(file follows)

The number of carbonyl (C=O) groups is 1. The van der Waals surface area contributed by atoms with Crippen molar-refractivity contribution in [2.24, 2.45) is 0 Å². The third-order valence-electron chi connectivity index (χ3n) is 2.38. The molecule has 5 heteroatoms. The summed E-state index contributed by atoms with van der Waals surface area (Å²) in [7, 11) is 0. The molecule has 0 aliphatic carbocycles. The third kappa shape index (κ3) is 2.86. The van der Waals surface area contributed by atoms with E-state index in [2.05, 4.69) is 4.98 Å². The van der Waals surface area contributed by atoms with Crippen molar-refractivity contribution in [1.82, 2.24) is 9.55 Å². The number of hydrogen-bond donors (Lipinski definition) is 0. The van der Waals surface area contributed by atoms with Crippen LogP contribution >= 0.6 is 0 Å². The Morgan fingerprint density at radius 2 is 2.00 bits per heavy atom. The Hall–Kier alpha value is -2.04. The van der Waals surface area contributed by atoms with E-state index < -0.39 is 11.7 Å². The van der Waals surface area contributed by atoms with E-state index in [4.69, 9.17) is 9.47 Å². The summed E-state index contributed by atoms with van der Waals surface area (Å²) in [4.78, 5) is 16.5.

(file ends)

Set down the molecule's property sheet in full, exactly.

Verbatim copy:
The number of carbonyl (C=O) groups is 1. The van der Waals surface area contributed by atoms with Crippen molar-refractivity contribution in [2.24, 2.45) is 0 Å². The third-order valence-electron chi connectivity index (χ3n) is 2.38. The molecule has 5 heteroatoms. The summed E-state index contributed by atoms with van der Waals surface area (Å²) in [7, 11) is 0. The molecule has 0 aliphatic carbocycles. The third kappa shape index (κ3) is 2.86. The van der Waals surface area contributed by atoms with E-state index in [2.05, 4.69) is 4.98 Å². The van der Waals surface area contributed by atoms with Crippen molar-refractivity contribution in [1.82, 2.24) is 9.55 Å². The number of hydrogen-bond donors (Lipinski definition) is 0. The van der Waals surface area contributed by atoms with Crippen LogP contribution >= 0.6 is 0 Å². The Morgan fingerprint density at radius 2 is 2.00 bits per heavy atom. The Hall–Kier alpha value is -2.04. The van der Waals surface area contributed by atoms with E-state index < -0.39 is 11.7 Å². The van der Waals surface area contributed by atoms with E-state index in [4.69, 9.17) is 9.47 Å². The summed E-state index contributed by atoms with van der Waals surface area (Å²) in [4.78, 5) is 16.5.